Cisco smooths AI adoption with new dedicated server

Cisco smooths AI adoption with new dedicated server
Apps powered by artificial intelligence and machine learning will become mainstream in the enterprise over the next few years, Acra said.
Published: 19 September 2018 - 11:07 a.m.
By: David Ndichu

Cisco has unveiled its first ever server built specifically for artificial intelligence (AI) and machine learning (ML) workloads.

The new Cisco UCS server is designed to speed up deep learning, a compute-intensive form of machine learning that uses neural networks and large data sets to train computers for complex tasks. Packed with powerful NVIDIA GPUs, it is built to accelerate available machine learning software stacks.

"Over the next few years, apps powered by artificial intelligence and machine learning will become mainstream in the enterprise. While this will solve many complex business issues, it will also create new challenges for IT," said Roland Acra, SVP and GM for Cisco's Data Center Business Group. "The addition to the Cisco UCS lineup will power AI initiatives across a wide range of industries. Our early-access customers in the financial sector are exploring ways to improve fraud detection and enhance algorithmic trading. Meanwhile in healthcare, they're interested in better insights and diagnostics, improving medical image classification, and speeding drug discovery and research.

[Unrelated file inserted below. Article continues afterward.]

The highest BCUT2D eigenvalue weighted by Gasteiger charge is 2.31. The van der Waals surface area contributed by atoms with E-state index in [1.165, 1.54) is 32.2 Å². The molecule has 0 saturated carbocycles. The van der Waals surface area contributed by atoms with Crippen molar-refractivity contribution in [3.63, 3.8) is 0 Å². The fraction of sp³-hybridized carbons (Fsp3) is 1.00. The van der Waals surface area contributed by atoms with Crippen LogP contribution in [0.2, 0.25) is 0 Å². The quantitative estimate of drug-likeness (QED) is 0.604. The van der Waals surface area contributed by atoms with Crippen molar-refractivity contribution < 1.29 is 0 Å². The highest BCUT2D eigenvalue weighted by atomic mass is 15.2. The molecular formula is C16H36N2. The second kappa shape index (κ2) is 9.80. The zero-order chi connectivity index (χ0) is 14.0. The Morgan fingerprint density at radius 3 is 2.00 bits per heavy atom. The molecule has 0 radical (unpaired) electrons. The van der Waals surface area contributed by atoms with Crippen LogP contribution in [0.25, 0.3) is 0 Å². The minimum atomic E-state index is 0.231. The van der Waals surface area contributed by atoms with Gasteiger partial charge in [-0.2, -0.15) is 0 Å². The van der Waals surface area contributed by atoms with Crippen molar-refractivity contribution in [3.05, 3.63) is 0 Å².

Artificial intelligence (AI) and machine learning (ML) are opening up new ways for enterprises to solve complex problems. But they will also have a profound effect on the underlying infrastructure and processes of IT. According to Gartner, "only 4% of CIOs worldwide report that they have AI projects in production."  That number will grow dramatically over the next few years. And when it does, IT will struggle to manage new workloads, new traffic patterns, and new relationships within their business.

With the addition of the Cisco UCS C480 ML, Cisco wants to offer a complete range of computing options designed for each stage of the AI and ML lifecycle, spanning data collection and analysis near the edge, to data preparation and training in the data center, to the real-time inference that is at the heart of AI.

Cisco is working with an ecosystem in its AI approach. It is embracing containers and multicloud computing models to make it easier to deploy open source software at scale, no matter where apps live. It is validating machine learning environments and software such as Anaconda, Kubeflow, and solutions from Cloudera and Hortonworks on the new server. UCS customers who use Kubeflow running on top of Kubernetes will find it easy to deploy AI workloads directly to Google Kubernetes Engine, taking advantage of both on-prem and cloud ML capabilities.

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